- The Washington Times - Tuesday, August 8, 2017

Legendary country singer Glen Campbell died Tuesday after a lengthy and public battle with Alzheimer’s disease.

Publicist Sandy Brokaw confirmed the death to reporters, saying Mr. Campbell died at a Nashville Alzheimer’s facility surrounded by family members.

The 81-year-old singer had a career stretching back five decades and was both one of the biggest stars in country music, where he broke through in the 1960s with classics like “Gentle on My Mind,” “Galveston” and “Wichita Lineman,” and a force on the pop charts in the 1970s with No. 1 hits like “Rhinestone Cowboy” and “Southern Nights.”

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“I did what my dad told me to do — ‘Be nice, son, and don’t cuss. And be nice to people.’ And that’s the way I handled myself, and people were very, very nice to me,” he said in a 2011 interview, around the time of his Alzheimer’s diagnosis.

In 2014, after five decades on the road, he was featured in a hit documentary film, “I’ll Be Me,” which showed him on a 2012 farewell tour struggling with Alzheimer’s, which affected both his memory and his ability to perform.

The film also shows his final recording sessions, in which Mr. Campbell was determined, his wife, Kim, said, to preserve “what magic was left.” Those sessions yielded his last album, “Adios,” which was released in April.

Dolly Parton, another 1960s country star who crossed over into pop and acting roles, tweeted, “One of the greatest voices of all time. I will always love you, Glen!”

“In a world of good stuff, his was great, in a world of great stuff, his was special,” tweeted country singer Tim McGraw.

“A courageous advocate on behalf of Alzheimer’s, not only bravely sharing his diagnosis with the world, but continuing to bring joy to his fans through his music while facing the disease so publicly,” said Harry Johns, president and CEO of the Alzheimer’s Association.

Mr. Campbell burst onto the scene in the mid-1960s and won an unprecedented four Grammys in the pop and country categories for 1967 — “Gentle on My Mind” winning in the country categories and “By the Time I Get to Phoenix” winning in pop.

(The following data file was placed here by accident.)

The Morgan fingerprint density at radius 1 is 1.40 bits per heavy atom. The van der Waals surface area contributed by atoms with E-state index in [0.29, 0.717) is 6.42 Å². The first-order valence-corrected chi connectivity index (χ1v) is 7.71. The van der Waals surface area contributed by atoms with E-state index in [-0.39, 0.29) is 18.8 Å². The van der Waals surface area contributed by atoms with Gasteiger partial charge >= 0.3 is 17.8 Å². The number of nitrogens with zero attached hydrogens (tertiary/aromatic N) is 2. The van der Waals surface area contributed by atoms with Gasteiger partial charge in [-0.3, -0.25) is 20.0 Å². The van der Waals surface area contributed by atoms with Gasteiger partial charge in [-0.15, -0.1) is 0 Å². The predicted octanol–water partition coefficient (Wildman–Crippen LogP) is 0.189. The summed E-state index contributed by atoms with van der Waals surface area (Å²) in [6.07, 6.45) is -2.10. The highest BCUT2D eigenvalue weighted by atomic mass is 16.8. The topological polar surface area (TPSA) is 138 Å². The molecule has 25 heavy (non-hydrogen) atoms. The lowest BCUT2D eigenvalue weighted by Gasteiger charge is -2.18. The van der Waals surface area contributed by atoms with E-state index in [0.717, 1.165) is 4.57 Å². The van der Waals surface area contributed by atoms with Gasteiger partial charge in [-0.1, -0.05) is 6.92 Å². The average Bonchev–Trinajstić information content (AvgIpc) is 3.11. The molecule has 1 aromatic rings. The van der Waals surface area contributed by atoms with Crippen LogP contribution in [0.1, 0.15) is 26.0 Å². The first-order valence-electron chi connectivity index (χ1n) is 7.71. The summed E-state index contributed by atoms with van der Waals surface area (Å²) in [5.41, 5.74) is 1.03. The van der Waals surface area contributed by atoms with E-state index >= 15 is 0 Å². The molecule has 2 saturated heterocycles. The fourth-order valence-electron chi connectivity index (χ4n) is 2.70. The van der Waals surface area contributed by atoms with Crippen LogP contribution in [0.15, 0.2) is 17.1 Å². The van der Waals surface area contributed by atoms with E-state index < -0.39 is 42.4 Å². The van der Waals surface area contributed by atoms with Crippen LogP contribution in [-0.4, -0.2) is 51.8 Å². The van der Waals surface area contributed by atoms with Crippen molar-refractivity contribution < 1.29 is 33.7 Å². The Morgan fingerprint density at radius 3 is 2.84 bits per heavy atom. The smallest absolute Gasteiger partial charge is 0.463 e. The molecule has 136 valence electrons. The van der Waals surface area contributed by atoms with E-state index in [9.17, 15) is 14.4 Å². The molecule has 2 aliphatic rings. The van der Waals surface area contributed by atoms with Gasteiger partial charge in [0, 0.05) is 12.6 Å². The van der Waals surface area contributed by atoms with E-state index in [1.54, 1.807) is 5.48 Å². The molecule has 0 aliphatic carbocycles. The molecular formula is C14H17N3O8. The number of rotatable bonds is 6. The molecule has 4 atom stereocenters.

He also has been named male vocalist of the year and entertainer of the year by the major country awards organizations and was voted into the Country Music Hall of Fame in 2005. He won 10 Grammys over his career, including a lifetime achievement award in 2012.

He crossed musical genres — once describing himself as “not a country singer per se [but] a country boy who sings.” He was a member of Phil Spector’s “Wrecking Crew,” opened for the Doors, played on hits by the Righteous Brothers, Frank Sinatra and Elvis Presley, and even toured as a bassist with the Beach Boys after Brian Wilson stopped going out on the road.

“I didn’t go to Nashville because Nashville at that time seemed one-dimensional to me,” he told The Associated Press. “I’m a jazzer. I just love to get the guitar and play the hell out of it if I can.”

Beyond music, Mr. Campbell was also a presence in movies and television, hosting a music-and-comedy variety program, “The Glen Campbell Goodtime Hour,” from 1969 to 1972. His genial presence made the show a rerun hit years later on CMT.

His most notable film role came as a Texas Ranger opposite John Wayne in the 1969 western “True Grit.” Not only did the Duke win his only Academy Award for that role, but Mr. Campbell shared in the wealth, singing the titular theme that nabbed a nomination for best song.

Mr. Campbell was nominated for an best song Oscar personally for co-writing “I’m Not Gonna Miss You.” It was the last song he ever recorded and appears in “I’ll Be Me.”

His last televised performance came at the 2012 Grammys, when he brought the crowd to tears with a rendition of “Rhinestone Cowboy” that showed both the effects of the illness everyone knew would kill him and the singer’s determination to defy the disease anyway.

Mr. Campbell was born in Pike County, Arkansas, on April 22, 1936, in a sharecropping family of 12 children. He married four times and had eight children, including three with his current wife of 35 years, Kim.

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